Unconscious biases are not moral flaws, but unavoidable effects on our unconscious minds of the environment in which we all live. There is an effective way to address unconscious biases: becoming aware of and consciously counteracting them.
Institutional racism (the third pillar of racism described by Dr. Jones) may have the most powerful effect on the lives of our black and brown patients. From profoundly unequal schools, to discrimination in homeowner lending, to workplace discrimination and wage theft, written and unwritten rules that govern our educational system, workplaces and neighborhoods continue to lead to starkly disparate outcomes in education, home ownership, employment and income between families of different races. These rules may be public, like laws, or unspoken, like hiring practices. They may be secret, like banks’ lending policies, and they may consist of systemic non-enforcement of laws, as in the case of wage theft. And they may have the utmost consequences, such as law enforcement practices that threaten the safety of children of color.
What may be the role of each pediatrician in the quest to mitigate racism and intolerance and seek health equity?
It may emerge from the clinic. Consider the role of Alan J. Shapiro, M.D., FAAP, in building Terra Firma to facilitate access to integrated medical care, mental health care and legal services for immigrant children seeking safe haven (AAP News, July 2015, http://bit.ly/2fEoIUd).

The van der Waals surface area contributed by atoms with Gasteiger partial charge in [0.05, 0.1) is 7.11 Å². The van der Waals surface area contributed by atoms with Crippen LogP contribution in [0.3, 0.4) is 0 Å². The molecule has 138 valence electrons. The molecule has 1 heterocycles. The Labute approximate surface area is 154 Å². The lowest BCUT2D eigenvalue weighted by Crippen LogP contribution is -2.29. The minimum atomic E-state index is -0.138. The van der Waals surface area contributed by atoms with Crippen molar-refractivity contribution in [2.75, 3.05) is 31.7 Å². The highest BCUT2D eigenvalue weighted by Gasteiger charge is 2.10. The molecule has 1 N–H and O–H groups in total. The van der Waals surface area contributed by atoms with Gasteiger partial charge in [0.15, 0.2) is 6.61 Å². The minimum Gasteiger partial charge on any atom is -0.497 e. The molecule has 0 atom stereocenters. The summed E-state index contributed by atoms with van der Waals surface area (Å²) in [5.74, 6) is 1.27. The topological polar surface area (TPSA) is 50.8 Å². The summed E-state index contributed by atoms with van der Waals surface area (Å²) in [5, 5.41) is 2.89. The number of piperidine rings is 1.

It may take the form of education, as Ashaunta T. Anderson, M.D., M.P.H., M.S.H.S., FAAP, and Angela M. Ellison, M.D., M.Sc., FAAP, enlighten colleagues about racial socialization (AAP News, July 2015, http://bit.ly/2fXB3Gz).
It may arise through public health, such as the patient-inspired, data-driven activism of Mona Hanna-Attisha, M.D., M.P.H., FAAP, to mitigate the seeping of contamination into the water supply of poor, largely minority children (AAP News, December 2015, http://bit.ly/1RimyI7; March 2016, http://bit.ly/2fCvqfz).
Or it may involve finding our own voice in the call to action by AAP CEO/Executive Vice President Karen Remley, M.D., M.B.A., M.P.H., FAAP, and AAP President Benard P. Dreyer, M.D., FAAP, to address violence and intolerance (AAP News, July 8, 2016, http://bit.ly/2fXmoeL) and engage in difficult conversations (AAP News, October, 2016, http://bit.ly/2f0bvUp).
Many of us can understand the issues faced by our patients either from personal experiences or witnessing firsthand the effects of racism and intolerance. We can stand up for our patients where individual or systemic racism denies them their chance to grow into healthy members of our communities. We can also stand up for our patients who are denied resources, opportunities and attention in our nation’s underserved rural communities. We have a responsibility to provide direct support of children, both protecting those at risk and creating a future generation of those who help be part of the solution rather than the problem. Within our own local, regional, national and global communities, each of us has a role to play in supporting every child — black, brown, white and every hue — to achieve a safe, hopeful future.
Dr.Dougé is co-chair of the AAP Public Health Special Interest Group. Dr. Linton is co-chair of the Immigrant Health Special Interest Group (SIG). Dr. Köhler is a member of the Immigrant Health SIG National Steering Committee.